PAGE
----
The meaning of the unmarked gradations on the ruler may need to be considered. Measurement to the nearest cm often requires identification of the number closest to the end of the object being measured.
Station One
Students work in pairs or small groups to find items that they estimate to be 1cm long. They check their estimates by measuring.
Student Instructions (Copymaster One)
Go on a Scavenger Hunt!
Object with estimated length 1cm 
Measured length 






How accurate were your estimates?
Were your estimates too long or too short?
What would be a good way to try and remember how long 1cm is?
Station Two
Students work in pairs or small groups to find items that they estimate to be 10cm long. They check their estimates by measuring.
Student Instructions (Copmaster Two)
Go on a Scavenger Hunt!
Object with estimated length 10cm 
Measured length 






How accurate were your estimates?
Were your estimates too long or too short?
What would be a good way to try and remember how long 10cm is?
Station Three
Students work in pairs or small groups to find items that they estimate to be 50cm long. They check their estimates by measuring.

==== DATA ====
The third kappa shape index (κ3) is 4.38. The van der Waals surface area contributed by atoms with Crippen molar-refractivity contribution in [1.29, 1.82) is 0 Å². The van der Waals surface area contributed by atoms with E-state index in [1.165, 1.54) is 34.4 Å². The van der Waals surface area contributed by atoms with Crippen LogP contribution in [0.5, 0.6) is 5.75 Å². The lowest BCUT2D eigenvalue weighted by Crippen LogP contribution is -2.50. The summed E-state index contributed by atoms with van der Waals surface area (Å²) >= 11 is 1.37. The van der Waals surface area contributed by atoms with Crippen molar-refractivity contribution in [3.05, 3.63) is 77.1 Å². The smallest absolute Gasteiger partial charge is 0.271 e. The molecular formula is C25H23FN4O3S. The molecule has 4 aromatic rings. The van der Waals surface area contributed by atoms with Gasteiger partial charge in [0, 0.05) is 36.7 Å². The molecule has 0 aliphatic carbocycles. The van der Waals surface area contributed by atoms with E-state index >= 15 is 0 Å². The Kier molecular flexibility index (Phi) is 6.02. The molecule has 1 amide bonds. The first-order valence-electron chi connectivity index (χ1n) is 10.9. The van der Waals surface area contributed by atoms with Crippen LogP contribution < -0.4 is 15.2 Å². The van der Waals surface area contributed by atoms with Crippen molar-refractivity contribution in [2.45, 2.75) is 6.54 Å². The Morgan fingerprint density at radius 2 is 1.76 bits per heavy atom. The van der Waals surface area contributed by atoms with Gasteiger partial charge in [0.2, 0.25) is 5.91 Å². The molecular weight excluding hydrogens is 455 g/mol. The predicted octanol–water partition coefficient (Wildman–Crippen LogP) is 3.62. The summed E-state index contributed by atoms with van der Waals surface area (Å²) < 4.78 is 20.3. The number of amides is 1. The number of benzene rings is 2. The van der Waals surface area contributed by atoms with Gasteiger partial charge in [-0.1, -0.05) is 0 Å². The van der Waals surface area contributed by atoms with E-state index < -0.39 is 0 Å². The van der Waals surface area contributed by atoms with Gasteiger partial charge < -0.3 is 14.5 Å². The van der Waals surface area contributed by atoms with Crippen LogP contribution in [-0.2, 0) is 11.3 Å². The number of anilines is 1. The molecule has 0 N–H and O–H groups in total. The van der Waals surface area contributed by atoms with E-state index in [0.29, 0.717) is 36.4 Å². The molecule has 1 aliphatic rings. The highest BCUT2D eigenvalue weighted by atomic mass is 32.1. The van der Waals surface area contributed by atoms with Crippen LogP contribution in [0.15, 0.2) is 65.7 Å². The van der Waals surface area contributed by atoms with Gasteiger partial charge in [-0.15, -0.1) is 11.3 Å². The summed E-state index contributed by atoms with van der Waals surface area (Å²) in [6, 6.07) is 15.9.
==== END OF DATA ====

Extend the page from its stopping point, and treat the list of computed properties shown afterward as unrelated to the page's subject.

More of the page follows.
Student Instructions (Copymaster Three)
Go on a Scavenger Hunt!
Object with estimated length 50cm 
Measured length 
Difference between estimated and measured length 









How accurate were your estimates?
Were your estimates too long or too short?
What would be a good way to try and remember how long 50cm is?
Station Four
Students work in pairs or small groups to find items that they estimate to be 1metre long. They check their estimates by measuring.
Student Instructions (Copymaster Four)
Go on a Scavenger Hunt!
Object with estimated length 50cm 
Measured length 
Difference between estimated and measured length 









How accurate were your estimates?
Were your estimates too long or too short?
What would be a good way to try and remember how long 1 metre is?
 Use a ruler to find out how long 1 cm is. Take a good look!
 Find ten objects that you estimate to be 1cm long.
 Record your objects on the table below.
 Check your estimations using a ruler to measure the length of the objects accurately.